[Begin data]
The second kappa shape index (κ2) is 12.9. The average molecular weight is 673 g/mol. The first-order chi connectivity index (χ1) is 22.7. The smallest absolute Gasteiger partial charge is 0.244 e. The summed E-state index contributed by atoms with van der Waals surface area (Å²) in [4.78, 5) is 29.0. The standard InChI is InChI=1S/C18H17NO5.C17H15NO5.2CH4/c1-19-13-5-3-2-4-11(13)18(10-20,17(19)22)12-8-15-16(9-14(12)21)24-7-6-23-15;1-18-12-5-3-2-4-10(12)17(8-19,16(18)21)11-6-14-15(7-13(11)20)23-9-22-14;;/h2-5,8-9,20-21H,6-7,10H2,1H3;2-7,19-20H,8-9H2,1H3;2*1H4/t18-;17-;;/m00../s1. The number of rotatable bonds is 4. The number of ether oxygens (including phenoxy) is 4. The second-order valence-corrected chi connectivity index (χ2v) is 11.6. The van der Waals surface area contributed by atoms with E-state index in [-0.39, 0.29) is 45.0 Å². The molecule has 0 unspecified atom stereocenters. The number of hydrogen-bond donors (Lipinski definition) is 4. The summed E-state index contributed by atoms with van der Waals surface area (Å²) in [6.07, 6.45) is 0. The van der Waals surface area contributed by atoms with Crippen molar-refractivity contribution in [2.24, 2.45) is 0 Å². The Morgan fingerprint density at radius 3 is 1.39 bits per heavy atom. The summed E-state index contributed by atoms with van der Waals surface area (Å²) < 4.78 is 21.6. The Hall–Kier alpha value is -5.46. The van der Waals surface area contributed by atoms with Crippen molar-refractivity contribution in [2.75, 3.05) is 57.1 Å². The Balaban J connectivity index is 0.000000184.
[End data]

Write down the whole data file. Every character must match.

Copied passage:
The second kappa shape index (κ2) is 12.9. The average molecular weight is 673 g/mol. The first-order chi connectivity index (χ1) is 22.7. The smallest absolute Gasteiger partial charge is 0.244 e. The summed E-state index contributed by atoms with van der Waals surface area (Å²) in [4.78, 5) is 29.0. The standard InChI is InChI=1S/C18H17NO5.C17H15NO5.2CH4/c1-19-13-5-3-2-4-11(13)18(10-20,17(19)22)12-8-15-16(9-14(12)21)24-7-6-23-15;1-18-12-5-3-2-4-10(12)17(8-19,16(18)21)11-6-14-15(7-13(11)20)23-9-22-14;;/h2-5,8-9,20-21H,6-7,10H2,1H3;2-7,19-20H,8-9H2,1H3;2*1H4/t18-;17-;;/m00../s1. The number of rotatable bonds is 4. The number of ether oxygens (including phenoxy) is 4. The second-order valence-corrected chi connectivity index (χ2v) is 11.6. The van der Waals surface area contributed by atoms with E-state index in [-0.39, 0.29) is 45.0 Å². The molecule has 0 unspecified atom stereocenters. The number of hydrogen-bond donors (Lipinski definition) is 4. The summed E-state index contributed by atoms with van der Waals surface area (Å²) in [6.07, 6.45) is 0. The van der Waals surface area contributed by atoms with Crippen molar-refractivity contribution in [2.24, 2.45) is 0 Å². The Morgan fingerprint density at radius 3 is 1.39 bits per heavy atom. The summed E-state index contributed by atoms with van der Waals surface area (Å²) < 4.78 is 21.6. The Hall–Kier alpha value is -5.46. The van der Waals surface area contributed by atoms with Crippen molar-refractivity contribution in [2.75, 3.05) is 57.1 Å². The Balaban J connectivity index is 0.000000184.